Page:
Spolia is the re-use of earlier building material or decorative sculpture on new monuments. Only re-use after Antiquity is included.
|Aachen Cathedral||Palatine Chapel: The chapel makes use of ancient spolia, conceivably from Ravenna (wiki)|
|Berat and Gjirokastra||Berat's Helveti Tekke includes five stone columns which were taken from the antique city of Apollonia|
|Bolgar||The Church of the Dormition of the Virgin was built between 1732 and 1734 in the centre of the archaeological site... During its construction stone from the ruined buildings of Bolgar was reused and the wall plinths still carry Arabic and Armenian inscriptions. (AB ev)|
|Cordoba||Mosque–Cathedral of Córdoba: The building is most notable for its arcaded hypostyle hall, with 856 columns of jasper, onyx, marble, and granite. These were made from pieces of the Roman temple which had occupied the site previously, as well as other destroyed Roman buildings, such as the Mérida amphitheatre. (wiki)|
|Daphni, Hosios Loukas and Nea Moni of Chios||Daphni: the Ionic columns supporting the narthex of the Byzantine church were reused from the Apollo sanctuary that stood on this spot in Antiquity|
|Kairouan||Great Mosque of Sidi-Uqba: There are 414 marble, granite and porphyry columns in the mosque. Almost all were taken from the ruins of Carthage. (wiki)|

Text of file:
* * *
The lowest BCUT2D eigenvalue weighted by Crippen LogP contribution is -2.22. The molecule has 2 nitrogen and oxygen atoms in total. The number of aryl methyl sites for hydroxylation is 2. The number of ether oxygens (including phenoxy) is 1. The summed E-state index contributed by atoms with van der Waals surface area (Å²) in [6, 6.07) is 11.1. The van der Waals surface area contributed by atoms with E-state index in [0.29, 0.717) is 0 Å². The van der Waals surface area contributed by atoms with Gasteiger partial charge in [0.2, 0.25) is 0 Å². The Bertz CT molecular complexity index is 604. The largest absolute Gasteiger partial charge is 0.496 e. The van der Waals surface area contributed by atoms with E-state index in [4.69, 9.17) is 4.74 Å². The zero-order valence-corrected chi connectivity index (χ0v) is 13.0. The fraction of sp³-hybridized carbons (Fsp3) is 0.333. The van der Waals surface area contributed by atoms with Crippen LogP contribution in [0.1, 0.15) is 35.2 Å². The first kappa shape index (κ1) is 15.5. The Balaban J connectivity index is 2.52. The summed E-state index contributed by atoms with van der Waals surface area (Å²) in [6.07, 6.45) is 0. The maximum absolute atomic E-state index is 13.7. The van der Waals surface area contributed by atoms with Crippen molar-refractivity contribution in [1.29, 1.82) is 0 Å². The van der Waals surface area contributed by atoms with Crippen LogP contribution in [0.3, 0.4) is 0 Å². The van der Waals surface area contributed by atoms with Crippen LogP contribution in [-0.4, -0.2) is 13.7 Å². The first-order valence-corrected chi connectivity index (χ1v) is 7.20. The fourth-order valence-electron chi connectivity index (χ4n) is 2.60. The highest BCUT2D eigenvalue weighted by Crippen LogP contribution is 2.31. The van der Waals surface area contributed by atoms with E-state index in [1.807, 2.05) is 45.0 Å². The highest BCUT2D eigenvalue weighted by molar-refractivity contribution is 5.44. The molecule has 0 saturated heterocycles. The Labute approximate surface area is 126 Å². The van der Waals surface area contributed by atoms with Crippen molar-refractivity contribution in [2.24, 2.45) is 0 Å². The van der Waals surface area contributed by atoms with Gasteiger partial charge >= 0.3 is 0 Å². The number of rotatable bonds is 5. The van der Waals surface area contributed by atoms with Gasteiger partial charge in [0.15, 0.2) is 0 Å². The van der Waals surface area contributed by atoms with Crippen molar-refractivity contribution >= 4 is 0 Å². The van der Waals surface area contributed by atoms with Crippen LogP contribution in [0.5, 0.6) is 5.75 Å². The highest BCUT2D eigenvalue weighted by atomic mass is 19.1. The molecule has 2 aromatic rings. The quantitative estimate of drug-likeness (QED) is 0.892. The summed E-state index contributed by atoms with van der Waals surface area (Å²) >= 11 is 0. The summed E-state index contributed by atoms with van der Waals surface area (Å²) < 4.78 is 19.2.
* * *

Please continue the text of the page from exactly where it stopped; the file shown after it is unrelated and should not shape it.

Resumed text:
|Longobards in Italy||In basilica of San Salvatore and Clitunno Tempietto|
|Susa||Shush Castle - "The structure was built by local craftsmen with bricks taken from two other archaeological sites, the Achaemenid Darius/Dariush castle and the Elamite Choqazanbil ziggurat" (wiki)|
|Syracuse||The cathedral (Italian: Duomo) was built by bishop Zosimo in the 7th century over the great Temple of Athena (5th century BC), on Ortygia island. This was a Doric edifice with six columns on the short sides and 14 on the long sides: these can still be seen incorporated in the walls of the current church. (wiki)|
|Thessalonika||The Ottoman Heptapyrgion fortress shows spolia with Greek inscriptions as decorative elements; Hagios Demterios was renovated after the Great Fire of 1917 using tombstones from the Jewish cemetery|
Do you know of another WHS we could connect to Spolia?
A connection should:
- Not be "self evident"
- Link at least 3 different sites
- Not duplicate or merely subdivide the "Category" assignment already identified on this site.
- Add some knowledge or insight (whether significant or trivial!) about WHS for the users of this site
- Be explained, with reference to a source